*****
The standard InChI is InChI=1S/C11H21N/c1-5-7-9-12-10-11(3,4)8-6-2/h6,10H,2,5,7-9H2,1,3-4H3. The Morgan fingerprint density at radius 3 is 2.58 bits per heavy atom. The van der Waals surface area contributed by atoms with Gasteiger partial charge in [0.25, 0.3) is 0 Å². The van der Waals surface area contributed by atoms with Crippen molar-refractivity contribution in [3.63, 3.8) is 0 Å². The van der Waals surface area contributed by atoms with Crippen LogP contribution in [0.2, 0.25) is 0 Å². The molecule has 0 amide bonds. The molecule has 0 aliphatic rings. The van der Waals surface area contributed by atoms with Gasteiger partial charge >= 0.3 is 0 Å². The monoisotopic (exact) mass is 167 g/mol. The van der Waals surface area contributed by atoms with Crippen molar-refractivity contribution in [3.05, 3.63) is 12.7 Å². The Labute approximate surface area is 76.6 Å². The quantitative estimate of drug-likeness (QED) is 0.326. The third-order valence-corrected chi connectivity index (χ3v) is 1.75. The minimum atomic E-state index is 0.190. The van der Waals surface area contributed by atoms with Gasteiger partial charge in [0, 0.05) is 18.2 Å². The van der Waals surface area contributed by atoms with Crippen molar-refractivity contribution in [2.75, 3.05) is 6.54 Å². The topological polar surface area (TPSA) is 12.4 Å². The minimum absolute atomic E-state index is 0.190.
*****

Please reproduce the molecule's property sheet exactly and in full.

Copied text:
The standard InChI is InChI=1S/C11H21N/c1-5-7-9-12-10-11(3,4)8-6-2/h6,10H,2,5,7-9H2,1,3-4H3. The Morgan fingerprint density at radius 3 is 2.58 bits per heavy atom. The van der Waals surface area contributed by atoms with Gasteiger partial charge in [0.25, 0.3) is 0 Å². The van der Waals surface area contributed by atoms with Crippen molar-refractivity contribution in [3.63, 3.8) is 0 Å². The van der Waals surface area contributed by atoms with Crippen LogP contribution in [0.2, 0.25) is 0 Å². The molecule has 0 amide bonds. The molecule has 0 aliphatic rings. The van der Waals surface area contributed by atoms with Gasteiger partial charge >= 0.3 is 0 Å². The monoisotopic (exact) mass is 167 g/mol. The van der Waals surface area contributed by atoms with Crippen molar-refractivity contribution in [3.05, 3.63) is 12.7 Å². The Labute approximate surface area is 76.6 Å². The quantitative estimate of drug-likeness (QED) is 0.326. The third-order valence-corrected chi connectivity index (χ3v) is 1.75. The minimum atomic E-state index is 0.190. The van der Waals surface area contributed by atoms with Gasteiger partial charge in [0, 0.05) is 18.2 Å². The van der Waals surface area contributed by atoms with Crippen molar-refractivity contribution in [2.75, 3.05) is 6.54 Å². The topological polar surface area (TPSA) is 12.4 Å². The minimum absolute atomic E-state index is 0.190.